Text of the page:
WELCOME TO THE ALL 4 KIDS UK EATING DISORDERS RESOURCE PAGE. BELOW YOU'LL FIND HELPFUL TIPS AND ADVICE FOR PARENTS AND CARERS KINDLY SUPPLIED BY THE FLORENCE NIGHTINGALE HOSPITAL
Dieting or watching what we eat has become a way of life for many of us, especially living in a Western Society. For some, what originally appear to be ‘normal’ concerns about weight evolve into severe preoccupations with food, weight and body image. The result is sometimes an eating disorder.
Emergence of Eating Disorders: Eating disorders affect about 60,000 people in the UK. Both anorexia nervosa and bulimia nervosa begin during early adolescence, coinciding with the onset of puberty. However, an eating disorder may strike as early as age eight and as late as middle age. Eating disorders are regarded as the result of biological, psychological and social factors.
Anorexia Nervosa is characterised by deliberate weight loss and a refusal to eat. Anorexics never reach their ‘ideal’ weight, regardless of how thin one might become; they still perceive themselves as fat. Often, anorexia starts with normal dieting but instead of stopping when the desired weight is reached, it continues until the person is underweight. Some anorexics binge and purge food but maintain a low body weight. The sufferer may hide food to avoid eating it and take laxatives and slimming pills to assist their weight loss.
Bulimia Nervosa As opposed to not eating, bulimics often binge eat. During the binge, bulimics eat large amounts of food, very rapidly and with little self-control. Purging is then carried out to avoid gaining weight, which may involve vomiting, using laxatives or excessive exercise. Despite this cycle, bulimics are usually average weight, or slightly overweight. This behaviour usually causes feelings of guilt and this feeling then results in comfort eating – the cycle begins again.
Compulsive Overeating or binge eating disorder is rather like bulimia. Characterised with a loss of control and distress about the binge eating behaviour. Episodes may occur when alone at night and may be associated with loneliness, unhappiness and loss of self-esteem. Unlike bulimics, compulsive overeaters do not utilise purging to control their weight, so are likely to become overweight.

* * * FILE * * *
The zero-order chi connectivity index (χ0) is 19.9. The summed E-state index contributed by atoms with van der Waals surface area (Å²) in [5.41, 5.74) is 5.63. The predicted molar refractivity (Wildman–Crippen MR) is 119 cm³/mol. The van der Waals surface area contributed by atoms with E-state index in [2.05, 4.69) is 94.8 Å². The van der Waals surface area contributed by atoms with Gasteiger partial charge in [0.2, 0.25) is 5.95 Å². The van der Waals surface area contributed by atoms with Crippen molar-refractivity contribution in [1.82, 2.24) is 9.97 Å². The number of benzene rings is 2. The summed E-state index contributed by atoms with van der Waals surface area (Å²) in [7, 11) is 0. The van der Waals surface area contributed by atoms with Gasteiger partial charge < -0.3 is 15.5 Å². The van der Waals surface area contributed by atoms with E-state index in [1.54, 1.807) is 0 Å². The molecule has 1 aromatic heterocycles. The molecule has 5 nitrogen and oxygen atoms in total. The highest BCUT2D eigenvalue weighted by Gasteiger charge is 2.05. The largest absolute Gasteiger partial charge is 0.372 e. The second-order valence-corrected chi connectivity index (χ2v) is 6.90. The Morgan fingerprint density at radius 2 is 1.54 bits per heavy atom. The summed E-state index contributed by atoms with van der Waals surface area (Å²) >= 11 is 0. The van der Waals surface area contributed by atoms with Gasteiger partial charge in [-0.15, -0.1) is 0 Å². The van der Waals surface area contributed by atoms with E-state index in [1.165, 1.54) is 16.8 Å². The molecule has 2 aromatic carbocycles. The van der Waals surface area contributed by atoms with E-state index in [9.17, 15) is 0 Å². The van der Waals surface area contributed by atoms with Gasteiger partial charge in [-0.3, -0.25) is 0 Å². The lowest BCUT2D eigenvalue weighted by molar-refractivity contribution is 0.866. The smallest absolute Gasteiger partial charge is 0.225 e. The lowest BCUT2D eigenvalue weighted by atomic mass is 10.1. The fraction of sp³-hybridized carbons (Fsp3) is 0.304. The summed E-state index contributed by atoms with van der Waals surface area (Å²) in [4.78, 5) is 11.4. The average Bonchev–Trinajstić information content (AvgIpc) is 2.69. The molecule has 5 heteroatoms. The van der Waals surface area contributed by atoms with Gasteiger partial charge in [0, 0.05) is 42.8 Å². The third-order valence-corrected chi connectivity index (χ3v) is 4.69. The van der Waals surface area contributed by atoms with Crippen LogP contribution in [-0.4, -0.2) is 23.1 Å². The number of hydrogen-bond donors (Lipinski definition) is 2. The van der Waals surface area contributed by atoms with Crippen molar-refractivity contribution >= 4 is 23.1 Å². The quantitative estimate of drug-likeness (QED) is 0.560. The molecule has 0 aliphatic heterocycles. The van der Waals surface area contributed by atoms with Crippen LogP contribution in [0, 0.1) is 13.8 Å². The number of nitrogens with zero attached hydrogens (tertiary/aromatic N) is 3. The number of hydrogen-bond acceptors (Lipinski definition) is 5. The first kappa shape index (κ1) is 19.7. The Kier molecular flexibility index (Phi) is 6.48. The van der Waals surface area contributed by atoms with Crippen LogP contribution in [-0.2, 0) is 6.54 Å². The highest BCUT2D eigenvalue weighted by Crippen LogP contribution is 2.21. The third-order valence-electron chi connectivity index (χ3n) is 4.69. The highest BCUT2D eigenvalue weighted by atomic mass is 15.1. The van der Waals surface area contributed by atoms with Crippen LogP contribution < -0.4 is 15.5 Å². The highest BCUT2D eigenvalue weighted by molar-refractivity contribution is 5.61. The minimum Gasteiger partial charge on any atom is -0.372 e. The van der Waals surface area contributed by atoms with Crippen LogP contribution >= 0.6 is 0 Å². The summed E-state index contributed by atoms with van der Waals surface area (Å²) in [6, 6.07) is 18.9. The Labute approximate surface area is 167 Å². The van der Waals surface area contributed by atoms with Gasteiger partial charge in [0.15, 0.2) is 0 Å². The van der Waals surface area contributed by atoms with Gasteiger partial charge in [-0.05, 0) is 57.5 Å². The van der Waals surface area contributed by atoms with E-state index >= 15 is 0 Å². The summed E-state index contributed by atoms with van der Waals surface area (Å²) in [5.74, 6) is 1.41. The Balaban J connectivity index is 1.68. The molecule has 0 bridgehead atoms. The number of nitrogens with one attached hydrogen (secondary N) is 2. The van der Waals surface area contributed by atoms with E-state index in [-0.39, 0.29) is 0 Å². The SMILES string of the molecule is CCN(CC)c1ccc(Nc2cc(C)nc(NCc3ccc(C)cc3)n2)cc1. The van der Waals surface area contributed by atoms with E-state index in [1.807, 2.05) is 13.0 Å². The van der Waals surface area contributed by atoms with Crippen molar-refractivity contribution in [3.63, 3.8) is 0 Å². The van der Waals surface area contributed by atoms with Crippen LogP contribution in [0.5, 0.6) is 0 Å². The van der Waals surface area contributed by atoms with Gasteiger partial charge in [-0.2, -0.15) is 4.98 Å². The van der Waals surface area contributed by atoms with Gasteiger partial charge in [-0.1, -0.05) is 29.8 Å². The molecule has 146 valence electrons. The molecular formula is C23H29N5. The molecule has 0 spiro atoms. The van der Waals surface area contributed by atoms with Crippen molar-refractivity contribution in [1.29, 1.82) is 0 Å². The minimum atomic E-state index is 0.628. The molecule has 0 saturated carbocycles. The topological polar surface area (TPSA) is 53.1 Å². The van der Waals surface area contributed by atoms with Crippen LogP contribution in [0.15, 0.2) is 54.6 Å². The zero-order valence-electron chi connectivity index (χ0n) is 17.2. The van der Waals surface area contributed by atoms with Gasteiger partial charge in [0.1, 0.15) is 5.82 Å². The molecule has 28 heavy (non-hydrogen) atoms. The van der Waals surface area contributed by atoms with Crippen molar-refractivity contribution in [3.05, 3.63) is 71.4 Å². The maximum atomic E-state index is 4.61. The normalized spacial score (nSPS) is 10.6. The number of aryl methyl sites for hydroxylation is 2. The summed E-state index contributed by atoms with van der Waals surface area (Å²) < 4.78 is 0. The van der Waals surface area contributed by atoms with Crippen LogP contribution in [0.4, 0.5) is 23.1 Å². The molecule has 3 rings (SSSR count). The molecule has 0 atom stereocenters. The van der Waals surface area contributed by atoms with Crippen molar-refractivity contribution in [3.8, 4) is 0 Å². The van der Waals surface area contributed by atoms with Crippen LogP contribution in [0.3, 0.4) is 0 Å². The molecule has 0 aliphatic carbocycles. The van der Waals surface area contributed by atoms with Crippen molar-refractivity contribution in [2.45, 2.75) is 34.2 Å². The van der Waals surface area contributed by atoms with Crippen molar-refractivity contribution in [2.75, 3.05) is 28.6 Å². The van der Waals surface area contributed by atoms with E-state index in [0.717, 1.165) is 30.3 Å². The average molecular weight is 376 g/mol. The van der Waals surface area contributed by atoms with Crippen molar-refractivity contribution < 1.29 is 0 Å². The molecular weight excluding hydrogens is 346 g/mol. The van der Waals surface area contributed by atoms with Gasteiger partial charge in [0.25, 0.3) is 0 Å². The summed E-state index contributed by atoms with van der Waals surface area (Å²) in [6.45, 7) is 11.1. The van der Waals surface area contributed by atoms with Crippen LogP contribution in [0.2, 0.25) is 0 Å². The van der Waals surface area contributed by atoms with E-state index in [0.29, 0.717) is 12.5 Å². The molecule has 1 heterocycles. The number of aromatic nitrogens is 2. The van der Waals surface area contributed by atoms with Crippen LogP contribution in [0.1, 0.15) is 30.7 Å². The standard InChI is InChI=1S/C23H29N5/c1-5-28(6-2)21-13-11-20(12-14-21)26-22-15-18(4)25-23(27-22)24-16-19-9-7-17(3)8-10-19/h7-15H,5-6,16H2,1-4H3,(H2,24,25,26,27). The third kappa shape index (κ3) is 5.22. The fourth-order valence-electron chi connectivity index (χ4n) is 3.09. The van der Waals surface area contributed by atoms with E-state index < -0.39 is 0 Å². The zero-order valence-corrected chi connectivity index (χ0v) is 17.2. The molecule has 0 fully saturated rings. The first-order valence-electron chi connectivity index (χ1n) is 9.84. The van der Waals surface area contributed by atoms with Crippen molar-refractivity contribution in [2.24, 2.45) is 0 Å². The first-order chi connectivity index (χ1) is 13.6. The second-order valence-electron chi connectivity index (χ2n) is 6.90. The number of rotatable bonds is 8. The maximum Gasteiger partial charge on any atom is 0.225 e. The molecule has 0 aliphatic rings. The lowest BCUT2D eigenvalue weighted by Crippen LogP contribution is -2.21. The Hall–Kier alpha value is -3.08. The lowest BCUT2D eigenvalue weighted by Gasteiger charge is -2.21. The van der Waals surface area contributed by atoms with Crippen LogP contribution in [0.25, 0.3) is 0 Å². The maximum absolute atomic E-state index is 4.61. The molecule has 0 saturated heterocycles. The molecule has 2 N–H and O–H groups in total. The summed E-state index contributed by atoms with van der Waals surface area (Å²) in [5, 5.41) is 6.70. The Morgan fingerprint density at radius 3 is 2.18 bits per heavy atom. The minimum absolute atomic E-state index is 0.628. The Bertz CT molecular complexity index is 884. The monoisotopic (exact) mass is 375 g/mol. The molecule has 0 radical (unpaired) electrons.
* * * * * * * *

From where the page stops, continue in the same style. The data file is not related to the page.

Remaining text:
Obesity is often part of one’s constitution and is not necessarily a problem of psychopathology. Overeating can be a reaction to distressing events, such as bereavement or accidents. This may be followed by ‘reactive obesity’, especially in individuals predisposed to weight gain. Obesity can dent self -confidence and result in emotional distress.
What should parents look out for?
1. Extreme weight loss/thinness
2. Preoccupation with food, weight and calories (unable to hold conversation without discussing food/weight, watch others eat with intent)
3. Frequent weighing
4. Excessive concern about appearance/attractiveness
5. Distorted eating patterns (skipping meals, secret eating, binges, strict dieting, ritualistic eating habits)
6. Excessive exercising
7. Disappearing after a meal
8. Suspected vomiting or use of laxatives or diuretics
9. Feeling nauseated/bloated after ingesting normal amounts of food
11. Rigid inflexible routines
12. Withdrawal from friends/ activities
13. Low self-esteem
14. Alcohol/drug abuse
15. Impulsivity, mood swings, manipulative behaviour ?
Treatment for eating disorders generally has three goals:
1. Correction of medical problems associated with starving or binge eating/purging.
2. Resolution of the underlying psychological and social dynamics that contributed to the development of the eating disorder.
3. Establishment of normal weight and healthy eating behaviours.
This material is for information purposes only and a GP or a qualified professional should be consulted to provide further advice to meet your individual needs. This is not intended to replace qualified medical advice and should not be used to assume a diagnosis.
Please call our 24-hour Helpline on 0800 783 0594 for further information and advice.